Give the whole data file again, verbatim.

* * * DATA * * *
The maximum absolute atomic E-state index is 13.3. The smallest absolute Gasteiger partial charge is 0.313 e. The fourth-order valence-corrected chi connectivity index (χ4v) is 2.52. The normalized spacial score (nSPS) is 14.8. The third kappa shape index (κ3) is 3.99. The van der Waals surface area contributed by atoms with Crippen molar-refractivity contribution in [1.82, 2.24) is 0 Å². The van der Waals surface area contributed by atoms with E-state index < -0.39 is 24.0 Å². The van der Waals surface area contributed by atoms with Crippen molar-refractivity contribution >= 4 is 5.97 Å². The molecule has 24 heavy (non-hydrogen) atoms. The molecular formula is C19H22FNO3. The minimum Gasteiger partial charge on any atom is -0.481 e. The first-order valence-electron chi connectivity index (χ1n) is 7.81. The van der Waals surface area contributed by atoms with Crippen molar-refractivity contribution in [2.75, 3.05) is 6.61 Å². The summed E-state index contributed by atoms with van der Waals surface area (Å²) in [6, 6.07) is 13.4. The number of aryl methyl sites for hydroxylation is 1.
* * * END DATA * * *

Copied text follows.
The maximum absolute atomic E-state index is 13.3. The smallest absolute Gasteiger partial charge is 0.313 e. The fourth-order valence-corrected chi connectivity index (χ4v) is 2.52. The normalized spacial score (nSPS) is 14.8. The third kappa shape index (κ3) is 3.99. The van der Waals surface area contributed by atoms with Crippen molar-refractivity contribution in [1.82, 2.24) is 0 Å². The van der Waals surface area contributed by atoms with E-state index < -0.39 is 24.0 Å². The van der Waals surface area contributed by atoms with Crippen molar-refractivity contribution >= 4 is 5.97 Å². The molecule has 24 heavy (non-hydrogen) atoms. The molecular formula is C19H22FNO3. The minimum Gasteiger partial charge on any atom is -0.481 e. The first-order valence-electron chi connectivity index (χ1n) is 7.81. The van der Waals surface area contributed by atoms with Crippen molar-refractivity contribution in [2.75, 3.05) is 6.61 Å². The summed E-state index contributed by atoms with van der Waals surface area (Å²) in [6, 6.07) is 13.4. The number of aryl methyl sites for hydroxylation is 1.